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   Re: Schema concepts

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  • From: "Bill la Forge" <b.laforge@jxml.com>
  • To: <jlowery@scenicsoft.com>, "XML-Dev Mailing list" <xml-dev@xml.org>
  • Date: Sat, 19 Feb 2000 13:05:22 -0500

From: Jeff Lowery <jlowery@scenicsoft.com>
> I've spent most my career writing code mapping relational schemas (and,
> lately, XML-Schemas) to application-specific class structures and let me
> tell ya-- it ain't a lot of fun. 

I couldn't agree more. I've spent two years working on XML/Java mappings.

> Not to mention that if you talk 'database' to most programmers, you tend to
> get glazed looks. 

Mapping code ends up dealing with a lot of meta and meta-meta concepts. Ideas that
may be easy to express in code but hard to put in English, and even harder to 

> So now comes along this new hierarchical data
> structure, called XML, which more easily maps to OOP classes than relational
> tables do. All we need is some schema to enforce data integrity, and all
> this data flying around from app to app has some chance of being correct.

I disagree here. Schema validation can only go so far. Linear thinking drives
us to diminishing returns. I think what we need to complete the validation
is to involve the application logic (or some clearly defined portion of it).

Yes, we want to keep most of the validation logic out of the application. But we
also need some hooks in the mapping process that can supplement schema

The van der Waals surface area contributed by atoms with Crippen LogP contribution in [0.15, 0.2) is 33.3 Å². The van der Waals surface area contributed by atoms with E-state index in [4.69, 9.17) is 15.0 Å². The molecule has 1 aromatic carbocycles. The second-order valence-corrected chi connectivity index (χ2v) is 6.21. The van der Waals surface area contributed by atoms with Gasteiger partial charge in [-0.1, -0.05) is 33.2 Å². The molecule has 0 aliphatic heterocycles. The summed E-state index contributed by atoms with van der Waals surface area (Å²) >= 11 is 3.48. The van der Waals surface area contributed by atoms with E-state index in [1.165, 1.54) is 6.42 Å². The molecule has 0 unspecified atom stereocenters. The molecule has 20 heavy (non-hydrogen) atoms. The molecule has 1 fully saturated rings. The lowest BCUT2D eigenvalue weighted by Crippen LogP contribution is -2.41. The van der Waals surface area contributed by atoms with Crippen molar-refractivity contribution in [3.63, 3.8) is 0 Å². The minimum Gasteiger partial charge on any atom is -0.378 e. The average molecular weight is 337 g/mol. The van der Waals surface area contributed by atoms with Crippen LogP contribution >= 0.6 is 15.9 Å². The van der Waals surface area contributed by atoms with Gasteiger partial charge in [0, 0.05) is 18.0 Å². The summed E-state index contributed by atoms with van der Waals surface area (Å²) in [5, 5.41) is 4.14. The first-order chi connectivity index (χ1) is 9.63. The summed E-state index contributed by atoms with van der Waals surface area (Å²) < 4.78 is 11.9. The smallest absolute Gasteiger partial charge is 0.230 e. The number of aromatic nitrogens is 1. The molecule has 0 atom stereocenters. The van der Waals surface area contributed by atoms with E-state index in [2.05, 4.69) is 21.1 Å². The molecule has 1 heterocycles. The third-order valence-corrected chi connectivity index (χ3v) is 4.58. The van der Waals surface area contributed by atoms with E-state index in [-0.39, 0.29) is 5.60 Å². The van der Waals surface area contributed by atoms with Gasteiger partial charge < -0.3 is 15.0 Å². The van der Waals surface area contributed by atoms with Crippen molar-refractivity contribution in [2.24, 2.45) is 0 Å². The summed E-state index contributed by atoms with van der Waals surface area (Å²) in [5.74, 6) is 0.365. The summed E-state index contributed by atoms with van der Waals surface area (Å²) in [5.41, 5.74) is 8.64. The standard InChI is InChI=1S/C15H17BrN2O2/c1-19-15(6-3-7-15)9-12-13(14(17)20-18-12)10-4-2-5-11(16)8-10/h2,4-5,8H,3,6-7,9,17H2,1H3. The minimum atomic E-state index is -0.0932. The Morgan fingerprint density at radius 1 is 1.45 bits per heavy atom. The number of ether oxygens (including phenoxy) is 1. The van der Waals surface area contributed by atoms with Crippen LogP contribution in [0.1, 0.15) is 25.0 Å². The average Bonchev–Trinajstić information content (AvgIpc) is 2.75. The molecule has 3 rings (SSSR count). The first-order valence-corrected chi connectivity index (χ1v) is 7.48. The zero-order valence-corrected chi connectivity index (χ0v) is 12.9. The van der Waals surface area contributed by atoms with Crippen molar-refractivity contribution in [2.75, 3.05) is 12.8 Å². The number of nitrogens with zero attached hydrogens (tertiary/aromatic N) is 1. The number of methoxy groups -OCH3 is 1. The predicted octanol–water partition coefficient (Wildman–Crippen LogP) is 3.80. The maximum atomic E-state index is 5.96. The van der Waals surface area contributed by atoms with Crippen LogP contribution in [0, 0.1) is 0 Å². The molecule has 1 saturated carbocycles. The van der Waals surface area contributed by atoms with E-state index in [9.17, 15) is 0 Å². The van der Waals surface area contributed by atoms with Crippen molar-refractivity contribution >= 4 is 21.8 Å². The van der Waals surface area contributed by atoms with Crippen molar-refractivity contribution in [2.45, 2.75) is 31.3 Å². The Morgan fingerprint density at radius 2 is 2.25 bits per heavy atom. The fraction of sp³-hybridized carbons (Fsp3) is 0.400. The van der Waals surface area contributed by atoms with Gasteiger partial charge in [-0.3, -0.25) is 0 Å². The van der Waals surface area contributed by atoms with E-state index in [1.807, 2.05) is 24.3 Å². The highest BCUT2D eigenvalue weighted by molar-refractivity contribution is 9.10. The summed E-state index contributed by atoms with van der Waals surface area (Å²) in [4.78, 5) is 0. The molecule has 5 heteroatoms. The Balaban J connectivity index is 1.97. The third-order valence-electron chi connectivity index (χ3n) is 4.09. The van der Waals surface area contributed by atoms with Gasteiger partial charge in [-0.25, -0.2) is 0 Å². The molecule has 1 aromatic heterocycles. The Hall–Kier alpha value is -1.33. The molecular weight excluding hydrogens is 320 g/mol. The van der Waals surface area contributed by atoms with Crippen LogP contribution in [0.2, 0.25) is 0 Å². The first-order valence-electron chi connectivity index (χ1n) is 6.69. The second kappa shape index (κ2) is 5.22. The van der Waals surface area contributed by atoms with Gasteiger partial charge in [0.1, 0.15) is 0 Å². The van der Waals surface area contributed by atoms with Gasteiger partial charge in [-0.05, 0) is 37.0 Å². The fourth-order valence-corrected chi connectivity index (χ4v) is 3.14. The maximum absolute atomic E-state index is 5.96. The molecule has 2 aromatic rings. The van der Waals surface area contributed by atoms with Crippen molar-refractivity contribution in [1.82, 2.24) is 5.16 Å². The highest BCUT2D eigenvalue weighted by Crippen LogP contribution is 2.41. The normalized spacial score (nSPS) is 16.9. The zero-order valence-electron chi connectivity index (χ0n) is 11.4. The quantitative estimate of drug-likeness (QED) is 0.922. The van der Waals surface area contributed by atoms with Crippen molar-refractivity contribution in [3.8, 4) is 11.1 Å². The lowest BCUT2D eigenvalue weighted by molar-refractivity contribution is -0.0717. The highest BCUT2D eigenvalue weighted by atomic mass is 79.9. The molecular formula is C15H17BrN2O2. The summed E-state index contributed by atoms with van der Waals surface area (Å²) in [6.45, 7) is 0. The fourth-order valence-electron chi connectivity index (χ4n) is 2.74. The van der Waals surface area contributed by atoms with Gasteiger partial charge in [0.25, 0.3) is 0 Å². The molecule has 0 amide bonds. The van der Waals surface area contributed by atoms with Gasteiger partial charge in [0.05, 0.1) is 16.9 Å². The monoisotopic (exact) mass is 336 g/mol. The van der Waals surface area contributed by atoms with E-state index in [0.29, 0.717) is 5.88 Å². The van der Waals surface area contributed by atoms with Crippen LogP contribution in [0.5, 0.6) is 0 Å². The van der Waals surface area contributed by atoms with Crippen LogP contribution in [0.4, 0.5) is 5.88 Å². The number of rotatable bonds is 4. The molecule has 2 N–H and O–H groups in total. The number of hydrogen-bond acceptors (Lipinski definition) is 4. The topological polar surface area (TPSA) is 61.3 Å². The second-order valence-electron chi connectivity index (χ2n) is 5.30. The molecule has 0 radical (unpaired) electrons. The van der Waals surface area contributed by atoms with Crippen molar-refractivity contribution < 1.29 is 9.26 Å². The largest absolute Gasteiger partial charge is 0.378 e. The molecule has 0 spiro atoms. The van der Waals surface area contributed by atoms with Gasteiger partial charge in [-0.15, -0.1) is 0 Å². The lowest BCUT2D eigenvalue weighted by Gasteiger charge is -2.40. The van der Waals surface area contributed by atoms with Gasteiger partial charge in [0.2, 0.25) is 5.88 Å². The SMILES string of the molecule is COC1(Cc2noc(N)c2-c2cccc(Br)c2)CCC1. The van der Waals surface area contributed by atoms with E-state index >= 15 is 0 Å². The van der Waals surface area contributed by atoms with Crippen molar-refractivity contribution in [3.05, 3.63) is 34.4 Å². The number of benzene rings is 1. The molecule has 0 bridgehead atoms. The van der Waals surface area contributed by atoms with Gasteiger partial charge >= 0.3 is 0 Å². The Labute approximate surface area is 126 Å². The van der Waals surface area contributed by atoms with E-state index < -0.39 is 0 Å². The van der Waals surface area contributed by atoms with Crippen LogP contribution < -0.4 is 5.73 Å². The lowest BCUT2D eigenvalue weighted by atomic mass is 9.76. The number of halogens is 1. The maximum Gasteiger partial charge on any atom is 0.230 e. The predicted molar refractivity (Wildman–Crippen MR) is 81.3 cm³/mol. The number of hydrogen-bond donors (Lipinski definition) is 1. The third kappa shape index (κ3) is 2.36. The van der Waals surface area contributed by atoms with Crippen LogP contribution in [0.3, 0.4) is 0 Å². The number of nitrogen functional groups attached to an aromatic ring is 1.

> Now, somebody is going to try to make a tool that maps XML-Schemas to class
> definitions of my favorite OOP language of the moment. 

Woops! You started this with mapping schemas to application-specific class
structures. But now it almost sounds like you are talking about compiling
a schema, which a lot of folks are doing. That's a much easier problem, though
I personally don't think it buys you as much.

> Don't get me wrong-- I'm not angry, I'm not hysterical. It's just that I've
> seen a lot of projects fail because they worried too much about being
> optimally efficient or fully featured or technically sexy and not enough
> about simply getting the product out in the simplest way possible. Such, I
> fear, is XML-Schema.

I think there is an approach that will work here. Start small and keep it flexible.
I've already got something, Quick, which seems pretty stable. I've gotten reports
back from a few companies who seem to be happily building product with it.
Yes, I did get one bug report (for which I have a fix).

Admittedly, it only uses a DTD-capable schema. But the schema is just a layer
on top of the engine and is easily enhanced. Quick is Open Source, and I'd be
happy to find a home for it with better support (cvs, FUNCTIONAL mail archive).



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